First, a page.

The language of Glengarry Glen Ross objectifies the nature of the salesmen’s obsessive pursuit of sales. Mamet has often been cited for employing realistic street language, but this play’s language is not realistic. It is adorned, overdone, the relentless swearing exaggerated for theatrical purposes. The language gauges the intensity of the salesmen’s desperation and the brutal pressures of selling in a society in which, according to Mamet, selling is tacitly perceived as conmanship. Some may think Glengarry Glen Ross flawed because of its overuse of expletives, but when audiences understand Mamet’s aesthetic—that the language functions as a kind of street poetry, a deliberately embellished dialogue—then the acerbity of the language takes on nonrealistic qualities. Even these salesmen, Mamet would concede, do not talk this way all the time; rather, they talk this way for two hours to assault the audience, to shock the spectator into a new awareness regarding one of America’s primary practices—selling. Their speech communicates the enervating influence that selling exerts on the spirit of the individual.

Another dramatic device Mamet uses is an old-fashioned whodunit plot. The playwright keeps the audience off-balance with several plot reversals. Although it is clear that Moss initiated the burglary scheme, not until Baylen arrests Levene does the audience know who the culprit is.

The setting, too, contributes to the impact of the play. The second act occurs in a topsy-turvy, colorless, barren office, a metaphor for the spiritual state of these small-time real estate peddlers.

Places Discussed

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Chinese restaurant

Chinese restaurant. Act 1 takes place in what is understood to be a typical Chinese restaurant in any large American city. No description of the interior is provided except that it has booths. Unlike many Chinese restaurants, this establishment serves alcoholic beverages, as the reader learns when Roma buys a round of gimlets for himself and Lingk. The salesmen are always talking about big sums of money, but they give the impression that they subsist on dishes of rice or noodles and chopped up vegetables. The restaurant is not much more than a door or two away from their office.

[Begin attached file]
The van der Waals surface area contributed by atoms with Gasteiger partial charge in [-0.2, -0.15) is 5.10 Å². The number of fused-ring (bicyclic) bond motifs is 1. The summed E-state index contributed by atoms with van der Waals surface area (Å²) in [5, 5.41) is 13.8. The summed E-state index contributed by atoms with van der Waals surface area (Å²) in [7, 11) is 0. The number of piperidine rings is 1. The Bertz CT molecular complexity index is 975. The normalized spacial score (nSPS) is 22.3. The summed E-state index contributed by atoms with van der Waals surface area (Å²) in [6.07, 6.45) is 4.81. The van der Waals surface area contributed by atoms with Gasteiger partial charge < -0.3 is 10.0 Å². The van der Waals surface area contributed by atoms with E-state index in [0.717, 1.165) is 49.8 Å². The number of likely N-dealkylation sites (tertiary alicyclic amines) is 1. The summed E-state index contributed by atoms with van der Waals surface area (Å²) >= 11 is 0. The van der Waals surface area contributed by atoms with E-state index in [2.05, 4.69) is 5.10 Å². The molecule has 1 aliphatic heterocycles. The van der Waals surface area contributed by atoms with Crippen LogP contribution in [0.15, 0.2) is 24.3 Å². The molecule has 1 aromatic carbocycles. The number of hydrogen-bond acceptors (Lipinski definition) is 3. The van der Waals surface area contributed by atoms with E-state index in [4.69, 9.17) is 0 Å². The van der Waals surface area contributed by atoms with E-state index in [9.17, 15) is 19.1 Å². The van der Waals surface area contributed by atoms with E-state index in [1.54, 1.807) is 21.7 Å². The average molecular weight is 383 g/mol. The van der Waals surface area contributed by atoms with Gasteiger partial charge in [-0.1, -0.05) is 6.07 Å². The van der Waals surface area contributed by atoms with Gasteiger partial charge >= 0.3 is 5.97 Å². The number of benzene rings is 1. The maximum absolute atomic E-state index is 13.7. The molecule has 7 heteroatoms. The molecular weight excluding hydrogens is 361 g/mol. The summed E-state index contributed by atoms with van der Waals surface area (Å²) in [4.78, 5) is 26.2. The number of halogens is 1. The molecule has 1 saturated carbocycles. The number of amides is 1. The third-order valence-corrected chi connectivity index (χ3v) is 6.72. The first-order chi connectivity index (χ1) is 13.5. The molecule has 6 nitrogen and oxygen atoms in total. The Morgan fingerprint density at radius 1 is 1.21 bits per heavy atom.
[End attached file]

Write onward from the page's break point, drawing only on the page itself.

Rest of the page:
Real estate office

Real estate office. This place looks like every other real estate office in a big city, except that it has been ransacked. A broken window has been boarded up, and there is broken glass all over the floor. Even the telephones have been stolen in a vain attempt to divert suspicion from the real purpose of the burglary, to steal the fabulous Glengarry Glen Ross leads. It is immediately obvious that there is little in such an office worth stealing because no merchandise or money is kept on the premises. There is an outer office for the salesmen and an inner office for the manager, where Baylen, the detective, questions the salesmen one by one.

*Glengarry Glen Ross

*Glengarry Glen Ross. Real estate subdivision in far-off Florida, parcels of which are sold sight unseen by the high-pressure salesmen. The outlandishly romantic Scottish name, designed to help attract mailed-in “leads,” suggests the ironic contrast to the likely reality—flat, barren, grossly overpriced land infested with mosquitos and alligators, totally unimproved except for a billboard promising a future retirement paradise.

Historical Context

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Business
While most people may not be familiar with the inner workings of a high pressure real estate sales office, the world surrounding Glengarry Glen Ross in 1983, the year the play was completed and first performed, certainly made that world seem not only plausible but almost inevitable. The 1980s in American business were a time of corporate takeovers, both friendly and unfriendly, in which those engineering those takeovers reaped personal rewards in the tens of millions of dollars. Frequently, those takeovers were funded by high-yield "junk bonds," first proposed by Drexel Burnham Lambert executive Michael R. Milkin. Assets of the target company were pledged to repay the principal of the junk bonds, which yielded thirteen to thirty percent.

Former Japanese prime minister Kakuei Tonaka was convicted in Tokyo District Court October 12 of having accepted a $2.2 million bribe from Lockheed Corporation to use his influence to persuade All Nipon Airways to use Lockheed Tristar jets.

Politics
Social Security legislation was signed by President Reagan which delayed cost-of-living increases in payments and increased payroll deductions.

President Reagan told an evangelical group at Orlando, Florida, on March 8 that the Soviet Union was "an evil empire," and was "the focus of evil in the modern world." On March 23, President Reagan had proposed his "Strategic Defense Initiative," a high-tech shield of satellites that would use lasers to shoot down incoming enemy missiles. Senator Ted Kennedy dubbed the program "Star Wars," and few scientists believed the program to be possible despite its projected staggering costs.

On October 25, three thousand U.S. Marines, accompanied by three hundred military personnel from Caribbean nations, invaded the island nation of Grenada to topple "political thugs" who had taken over the government in a coup on October 12, and who seemed to be creating a new bastion for communism in the Caribbean.

November 2, President Reagan signed legislation to create a holiday in January to celebrate the birthday of Martin Luther King, a holiday which is ignored by financial markets and most business firms.

Environment